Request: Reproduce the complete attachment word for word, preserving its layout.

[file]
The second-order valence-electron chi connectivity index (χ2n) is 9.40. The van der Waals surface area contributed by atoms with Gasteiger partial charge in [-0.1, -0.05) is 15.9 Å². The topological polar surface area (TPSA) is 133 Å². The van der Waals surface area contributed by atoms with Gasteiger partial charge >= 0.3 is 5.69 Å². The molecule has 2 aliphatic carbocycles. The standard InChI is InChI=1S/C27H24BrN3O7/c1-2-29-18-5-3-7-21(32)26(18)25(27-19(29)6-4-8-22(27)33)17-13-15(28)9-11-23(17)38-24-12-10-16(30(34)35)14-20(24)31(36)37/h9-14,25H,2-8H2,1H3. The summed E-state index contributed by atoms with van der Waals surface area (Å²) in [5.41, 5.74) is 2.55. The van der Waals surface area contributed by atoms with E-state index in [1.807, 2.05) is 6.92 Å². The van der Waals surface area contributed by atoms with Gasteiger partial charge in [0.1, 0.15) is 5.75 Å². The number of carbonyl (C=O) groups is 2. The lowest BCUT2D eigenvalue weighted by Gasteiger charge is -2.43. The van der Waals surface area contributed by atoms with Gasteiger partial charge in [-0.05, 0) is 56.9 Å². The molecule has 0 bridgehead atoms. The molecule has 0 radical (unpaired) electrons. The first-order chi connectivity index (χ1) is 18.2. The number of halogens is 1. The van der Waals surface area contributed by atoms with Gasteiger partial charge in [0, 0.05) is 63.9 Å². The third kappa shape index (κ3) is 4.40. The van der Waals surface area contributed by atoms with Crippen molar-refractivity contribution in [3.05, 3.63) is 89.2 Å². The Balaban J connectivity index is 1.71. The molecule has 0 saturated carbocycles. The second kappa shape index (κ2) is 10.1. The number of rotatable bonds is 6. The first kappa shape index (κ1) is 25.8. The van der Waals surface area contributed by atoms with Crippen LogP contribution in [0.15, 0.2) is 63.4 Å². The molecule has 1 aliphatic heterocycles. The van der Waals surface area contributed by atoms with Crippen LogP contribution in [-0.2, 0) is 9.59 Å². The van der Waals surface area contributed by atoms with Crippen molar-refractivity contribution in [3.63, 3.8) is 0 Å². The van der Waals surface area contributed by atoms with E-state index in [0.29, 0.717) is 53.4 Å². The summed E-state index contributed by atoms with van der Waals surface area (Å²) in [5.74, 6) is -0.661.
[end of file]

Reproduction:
The second-order valence-electron chi connectivity index (χ2n) is 9.40. The van der Waals surface area contributed by atoms with Gasteiger partial charge in [-0.1, -0.05) is 15.9 Å². The topological polar surface area (TPSA) is 133 Å². The van der Waals surface area contributed by atoms with Gasteiger partial charge >= 0.3 is 5.69 Å². The molecule has 2 aliphatic carbocycles. The standard InChI is InChI=1S/C27H24BrN3O7/c1-2-29-18-5-3-7-21(32)26(18)25(27-19(29)6-4-8-22(27)33)17-13-15(28)9-11-23(17)38-24-12-10-16(30(34)35)14-20(24)31(36)37/h9-14,25H,2-8H2,1H3. The summed E-state index contributed by atoms with van der Waals surface area (Å²) in [5.41, 5.74) is 2.55. The van der Waals surface area contributed by atoms with E-state index in [1.807, 2.05) is 6.92 Å². The van der Waals surface area contributed by atoms with Gasteiger partial charge in [0.1, 0.15) is 5.75 Å². The number of carbonyl (C=O) groups is 2. The lowest BCUT2D eigenvalue weighted by Gasteiger charge is -2.43. The van der Waals surface area contributed by atoms with Gasteiger partial charge in [-0.05, 0) is 56.9 Å². The molecule has 0 bridgehead atoms. The molecule has 0 radical (unpaired) electrons. The first-order chi connectivity index (χ1) is 18.2. The number of halogens is 1. The van der Waals surface area contributed by atoms with Gasteiger partial charge in [0, 0.05) is 63.9 Å². The third kappa shape index (κ3) is 4.40. The van der Waals surface area contributed by atoms with Crippen molar-refractivity contribution in [3.05, 3.63) is 89.2 Å². The Balaban J connectivity index is 1.71. The molecule has 0 saturated carbocycles. The second kappa shape index (κ2) is 10.1. The number of rotatable bonds is 6. The first kappa shape index (κ1) is 25.8. The van der Waals surface area contributed by atoms with Crippen LogP contribution in [0.15, 0.2) is 63.4 Å². The molecule has 1 aliphatic heterocycles. The van der Waals surface area contributed by atoms with Crippen LogP contribution in [-0.2, 0) is 9.59 Å². The van der Waals surface area contributed by atoms with Crippen molar-refractivity contribution in [3.63, 3.8) is 0 Å². The van der Waals surface area contributed by atoms with E-state index in [0.29, 0.717) is 53.4 Å². The summed E-state index contributed by atoms with van der Waals surface area (Å²) in [5.74, 6) is -0.661.